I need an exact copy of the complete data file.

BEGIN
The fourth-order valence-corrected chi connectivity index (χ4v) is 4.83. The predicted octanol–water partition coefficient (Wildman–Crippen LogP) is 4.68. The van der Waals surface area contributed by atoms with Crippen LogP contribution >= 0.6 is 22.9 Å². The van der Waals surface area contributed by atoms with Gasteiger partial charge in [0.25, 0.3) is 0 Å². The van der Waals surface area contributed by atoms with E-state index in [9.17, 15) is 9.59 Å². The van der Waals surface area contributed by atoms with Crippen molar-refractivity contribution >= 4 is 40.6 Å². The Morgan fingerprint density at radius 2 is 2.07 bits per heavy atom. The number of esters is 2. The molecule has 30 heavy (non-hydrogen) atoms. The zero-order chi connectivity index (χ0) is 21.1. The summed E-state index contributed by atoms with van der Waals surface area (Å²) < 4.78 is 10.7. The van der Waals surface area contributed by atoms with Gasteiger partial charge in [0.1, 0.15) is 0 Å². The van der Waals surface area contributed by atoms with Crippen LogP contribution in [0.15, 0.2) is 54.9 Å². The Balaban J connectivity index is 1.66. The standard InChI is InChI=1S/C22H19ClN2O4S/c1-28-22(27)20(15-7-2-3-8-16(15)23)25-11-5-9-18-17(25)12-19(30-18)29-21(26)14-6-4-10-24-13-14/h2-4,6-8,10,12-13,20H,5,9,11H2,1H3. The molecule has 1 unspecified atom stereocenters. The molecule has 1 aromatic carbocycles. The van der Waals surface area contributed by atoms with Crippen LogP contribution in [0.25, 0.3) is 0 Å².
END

The fourth-order valence-corrected chi connectivity index (χ4v) is 4.83. The predicted octanol–water partition coefficient (Wildman–Crippen LogP) is 4.68. The van der Waals surface area contributed by atoms with Crippen LogP contribution >= 0.6 is 22.9 Å². The van der Waals surface area contributed by atoms with Gasteiger partial charge in [0.25, 0.3) is 0 Å². The van der Waals surface area contributed by atoms with E-state index in [9.17, 15) is 9.59 Å². The van der Waals surface area contributed by atoms with Crippen molar-refractivity contribution >= 4 is 40.6 Å². The Morgan fingerprint density at radius 2 is 2.07 bits per heavy atom. The number of esters is 2. The molecule has 30 heavy (non-hydrogen) atoms. The zero-order chi connectivity index (χ0) is 21.1. The summed E-state index contributed by atoms with van der Waals surface area (Å²) < 4.78 is 10.7. The van der Waals surface area contributed by atoms with Gasteiger partial charge in [0.1, 0.15) is 0 Å². The van der Waals surface area contributed by atoms with Crippen LogP contribution in [0.15, 0.2) is 54.9 Å². The Balaban J connectivity index is 1.66. The standard InChI is InChI=1S/C22H19ClN2O4S/c1-28-22(27)20(15-7-2-3-8-16(15)23)25-11-5-9-18-17(25)12-19(30-18)29-21(26)14-6-4-10-24-13-14/h2-4,6-8,10,12-13,20H,5,9,11H2,1H3. The molecule has 1 unspecified atom stereocenters. The molecule has 1 aromatic carbocycles. The van der Waals surface area contributed by atoms with Crippen LogP contribution in [0.25, 0.3) is 0 Å².